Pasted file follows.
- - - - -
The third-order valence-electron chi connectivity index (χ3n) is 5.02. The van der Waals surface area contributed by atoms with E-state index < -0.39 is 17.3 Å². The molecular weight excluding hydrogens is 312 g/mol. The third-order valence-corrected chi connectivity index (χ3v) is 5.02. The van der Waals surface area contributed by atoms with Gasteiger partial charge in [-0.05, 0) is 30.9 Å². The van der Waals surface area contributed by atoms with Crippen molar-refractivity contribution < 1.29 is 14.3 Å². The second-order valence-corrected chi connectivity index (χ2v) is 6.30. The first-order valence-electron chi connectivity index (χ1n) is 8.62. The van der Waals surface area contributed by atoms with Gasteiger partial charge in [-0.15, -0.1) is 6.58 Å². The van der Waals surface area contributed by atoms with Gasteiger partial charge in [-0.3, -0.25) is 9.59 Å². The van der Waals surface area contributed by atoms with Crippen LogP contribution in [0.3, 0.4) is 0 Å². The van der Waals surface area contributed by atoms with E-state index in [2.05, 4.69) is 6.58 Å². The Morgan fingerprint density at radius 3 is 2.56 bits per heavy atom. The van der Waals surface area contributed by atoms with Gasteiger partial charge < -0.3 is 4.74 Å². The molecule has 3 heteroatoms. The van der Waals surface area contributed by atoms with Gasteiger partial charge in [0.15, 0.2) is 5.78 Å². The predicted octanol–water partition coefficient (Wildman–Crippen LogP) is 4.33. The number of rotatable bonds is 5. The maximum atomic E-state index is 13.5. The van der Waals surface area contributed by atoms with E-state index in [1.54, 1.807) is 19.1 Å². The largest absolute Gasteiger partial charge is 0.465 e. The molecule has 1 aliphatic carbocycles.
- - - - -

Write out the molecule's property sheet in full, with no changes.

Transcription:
The third-order valence-electron chi connectivity index (χ3n) is 5.02. The van der Waals surface area contributed by atoms with E-state index < -0.39 is 17.3 Å². The molecular weight excluding hydrogens is 312 g/mol. The third-order valence-corrected chi connectivity index (χ3v) is 5.02. The van der Waals surface area contributed by atoms with Gasteiger partial charge in [-0.05, 0) is 30.9 Å². The van der Waals surface area contributed by atoms with Crippen molar-refractivity contribution < 1.29 is 14.3 Å². The second-order valence-corrected chi connectivity index (χ2v) is 6.30. The first-order valence-electron chi connectivity index (χ1n) is 8.62. The van der Waals surface area contributed by atoms with Gasteiger partial charge in [-0.15, -0.1) is 6.58 Å². The van der Waals surface area contributed by atoms with Gasteiger partial charge in [-0.3, -0.25) is 9.59 Å². The van der Waals surface area contributed by atoms with Crippen LogP contribution in [0.3, 0.4) is 0 Å². The van der Waals surface area contributed by atoms with E-state index in [2.05, 4.69) is 6.58 Å². The Morgan fingerprint density at radius 3 is 2.56 bits per heavy atom. The van der Waals surface area contributed by atoms with Gasteiger partial charge < -0.3 is 4.74 Å². The molecule has 3 heteroatoms. The van der Waals surface area contributed by atoms with Gasteiger partial charge in [0.15, 0.2) is 5.78 Å². The predicted octanol–water partition coefficient (Wildman–Crippen LogP) is 4.33. The number of rotatable bonds is 5. The maximum atomic E-state index is 13.5. The van der Waals surface area contributed by atoms with E-state index in [1.54, 1.807) is 19.1 Å². The largest absolute Gasteiger partial charge is 0.465 e. The molecule has 1 aliphatic carbocycles.